Nothing like going off to England and taking two classes that each met once a week (on the same day!) to clear your head, right? So I took off, threw the shackles of dormdom and music criticdom and other -doms aside and shared a dingy flat in Bayswater with friends of friends (who became just friends) and drank a bunch of tea from an electric kettle and went to Fopp a lot. Five pounds, in retrospect, wasn't great given the conversion rates (round about $9.99 a pop), but it felt nice, and I eventually paid my parents back for the staggering debt I accrued. Sorry, Dad!
Emily was in Italy via a Jesuit program in Rome, and we were in closer proximity in Europe than we ever were in the States. EasyJet was usually cheaper than Amtrak fare. We met on weekends, taking lightning tours through Rome and eating at the Via Doria market and navigating Trastevere and sipping under- and overpriced cappuccino indiscriminately I wrote about our misadventures here (fluffy) and here (emo).
It was a blast! I was a wreck! I hate traveling, but was able to do more of it in that brief period than I may have done since, purely out of necessity and buoyed by the novelty of the sights. Drinking age had been lowered, so my 21st birthday was a bit of a non-starter. I attempted to kick some deep-seated paranoia, occasionally relapsing to peek at old online music haunts or self-Google, listening to drips and drops of new music but (for the most part) relegating listening habits to (on one hand) a kind of austere repetition, listening to the same songs and albums over and over, ten times, twenty times ("Billy S." and Billy Bragg, Basement Jaxx and Alan Braxe); or (on the other) I'd just put my old 30 gig iPod on shuffle and go for a long walk. I put together three "iGod mixes" culled from these shuffle sessions (rules: could re-order the songs minimally for flow and could only delete one song in twenty consecutive plays) and lost all of them before giving them to their intended recipients (sorry Becki, Matt, and Emily G.). Fooled around with some DJ software and made my first continuous mix (of sorts) for Emily, the "Robot Mix," which I've also since lost: Max Tundra, Wagonchrist, Out Hud...who else?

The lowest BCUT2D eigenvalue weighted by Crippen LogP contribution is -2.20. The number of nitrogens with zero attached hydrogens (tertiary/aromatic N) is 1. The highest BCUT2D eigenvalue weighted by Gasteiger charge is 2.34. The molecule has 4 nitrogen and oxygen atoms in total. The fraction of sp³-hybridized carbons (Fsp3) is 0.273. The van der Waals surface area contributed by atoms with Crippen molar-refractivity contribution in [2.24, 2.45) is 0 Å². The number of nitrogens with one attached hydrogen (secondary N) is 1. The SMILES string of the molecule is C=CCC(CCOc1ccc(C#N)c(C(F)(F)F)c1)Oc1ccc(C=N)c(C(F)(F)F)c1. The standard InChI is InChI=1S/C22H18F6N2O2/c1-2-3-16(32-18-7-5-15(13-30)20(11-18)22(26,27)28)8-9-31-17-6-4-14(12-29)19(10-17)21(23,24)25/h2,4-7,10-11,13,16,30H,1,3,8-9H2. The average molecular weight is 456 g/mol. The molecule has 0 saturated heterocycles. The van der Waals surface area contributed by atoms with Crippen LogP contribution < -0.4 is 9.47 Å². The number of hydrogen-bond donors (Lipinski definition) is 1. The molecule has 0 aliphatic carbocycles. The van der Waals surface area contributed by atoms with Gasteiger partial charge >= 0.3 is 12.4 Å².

Names that flutter into mind from that period seem arbitrary and frequently obscure: What does Cass McCombs sound like again? Have I listened to Busdriver since then (I almost don't want to)? Was Datarock really that good (yes)? Who the hell is Gustav?
I read a lot of old I Love Music threads absentmindedly as my insomnia grew to absurd proportions. I was better able to keep up with my US friends' evening schedules to chat than my London friends' daytime schedules. My flatmates and I rearranged "Happy Birthday" letters again and again to spell cryptic phrases. I had what I now recognize as my first anxiety attacks walking through Piccadilly Circus. Vividly remember seeing The Sea Inside, though I don't remember if I liked it (I was moved by it, anyway). Was chided by a film appreciation professor when I kept wanting to jump to the ending of the films we watched: "Always going right to the end -- I wonder what your girlfriend must think!" Imported pseudo-kosher foods from various shops to put on a rag-tag Passover seder with Emily and my generous, curious roommate (we slept about a foot and a half apart, which for some reason didn't strike me as a big deal at the time). Drank too much port (not a good substitute for Manischewitz, it turns out) and lied to Emily about how long she'd been throwing up.